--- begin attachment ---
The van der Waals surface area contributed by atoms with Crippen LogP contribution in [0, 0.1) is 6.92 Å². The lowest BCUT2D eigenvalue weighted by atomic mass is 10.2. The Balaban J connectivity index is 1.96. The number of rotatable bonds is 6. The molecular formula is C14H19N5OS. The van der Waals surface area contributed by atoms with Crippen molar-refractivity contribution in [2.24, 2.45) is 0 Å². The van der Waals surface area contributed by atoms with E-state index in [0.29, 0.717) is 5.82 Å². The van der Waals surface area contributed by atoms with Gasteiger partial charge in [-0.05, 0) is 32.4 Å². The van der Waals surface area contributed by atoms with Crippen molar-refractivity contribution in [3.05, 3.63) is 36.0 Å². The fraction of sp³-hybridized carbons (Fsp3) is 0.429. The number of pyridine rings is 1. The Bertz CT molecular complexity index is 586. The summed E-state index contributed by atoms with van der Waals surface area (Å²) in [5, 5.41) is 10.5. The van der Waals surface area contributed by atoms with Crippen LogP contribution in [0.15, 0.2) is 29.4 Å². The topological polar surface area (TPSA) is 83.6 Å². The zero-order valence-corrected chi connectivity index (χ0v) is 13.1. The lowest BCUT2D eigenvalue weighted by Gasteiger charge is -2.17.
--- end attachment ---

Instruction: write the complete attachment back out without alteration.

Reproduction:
The van der Waals surface area contributed by atoms with Crippen LogP contribution in [0, 0.1) is 6.92 Å². The lowest BCUT2D eigenvalue weighted by atomic mass is 10.2. The Balaban J connectivity index is 1.96. The number of rotatable bonds is 6. The molecular formula is C14H19N5OS. The van der Waals surface area contributed by atoms with Crippen molar-refractivity contribution in [2.24, 2.45) is 0 Å². The van der Waals surface area contributed by atoms with E-state index in [0.29, 0.717) is 5.82 Å². The van der Waals surface area contributed by atoms with Gasteiger partial charge in [-0.05, 0) is 32.4 Å². The van der Waals surface area contributed by atoms with Crippen molar-refractivity contribution in [3.05, 3.63) is 36.0 Å². The fraction of sp³-hybridized carbons (Fsp3) is 0.429. The number of pyridine rings is 1. The Bertz CT molecular complexity index is 586. The summed E-state index contributed by atoms with van der Waals surface area (Å²) in [5, 5.41) is 10.5. The van der Waals surface area contributed by atoms with Crippen LogP contribution in [0.15, 0.2) is 29.4 Å². The topological polar surface area (TPSA) is 83.6 Å². The zero-order valence-corrected chi connectivity index (χ0v) is 13.1. The lowest BCUT2D eigenvalue weighted by Gasteiger charge is -2.17.